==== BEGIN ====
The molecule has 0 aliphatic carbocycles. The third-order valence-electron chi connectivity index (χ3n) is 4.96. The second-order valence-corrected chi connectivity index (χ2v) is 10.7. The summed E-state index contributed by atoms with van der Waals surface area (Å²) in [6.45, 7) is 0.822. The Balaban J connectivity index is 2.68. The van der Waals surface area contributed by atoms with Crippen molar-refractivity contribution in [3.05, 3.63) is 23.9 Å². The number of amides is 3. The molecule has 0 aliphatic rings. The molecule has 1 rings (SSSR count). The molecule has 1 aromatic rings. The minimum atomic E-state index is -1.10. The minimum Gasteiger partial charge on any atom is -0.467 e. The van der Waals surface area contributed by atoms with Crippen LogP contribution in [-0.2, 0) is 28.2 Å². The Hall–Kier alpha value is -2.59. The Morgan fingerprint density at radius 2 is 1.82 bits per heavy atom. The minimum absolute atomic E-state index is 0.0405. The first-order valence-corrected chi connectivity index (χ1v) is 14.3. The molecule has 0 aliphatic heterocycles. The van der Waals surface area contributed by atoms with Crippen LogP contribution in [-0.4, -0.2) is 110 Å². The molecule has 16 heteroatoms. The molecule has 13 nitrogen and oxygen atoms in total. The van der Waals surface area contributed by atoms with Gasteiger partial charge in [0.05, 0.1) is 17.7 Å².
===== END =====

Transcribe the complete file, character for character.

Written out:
The molecule has 0 aliphatic carbocycles. The third-order valence-electron chi connectivity index (χ3n) is 4.96. The second-order valence-corrected chi connectivity index (χ2v) is 10.7. The summed E-state index contributed by atoms with van der Waals surface area (Å²) in [6.45, 7) is 0.822. The Balaban J connectivity index is 2.68. The van der Waals surface area contributed by atoms with Crippen molar-refractivity contribution in [3.05, 3.63) is 23.9 Å². The number of amides is 3. The molecule has 0 aliphatic rings. The molecule has 1 rings (SSSR count). The molecule has 1 aromatic rings. The minimum atomic E-state index is -1.10. The minimum Gasteiger partial charge on any atom is -0.467 e. The van der Waals surface area contributed by atoms with Crippen LogP contribution in [-0.2, 0) is 28.2 Å². The Hall–Kier alpha value is -2.59. The Morgan fingerprint density at radius 2 is 1.82 bits per heavy atom. The minimum absolute atomic E-state index is 0.0405. The first-order valence-corrected chi connectivity index (χ1v) is 14.3. The molecule has 0 aliphatic heterocycles. The van der Waals surface area contributed by atoms with Crippen LogP contribution in [-0.4, -0.2) is 110 Å². The molecule has 16 heteroatoms. The molecule has 13 nitrogen and oxygen atoms in total. The van der Waals surface area contributed by atoms with Gasteiger partial charge in [0.05, 0.1) is 17.7 Å².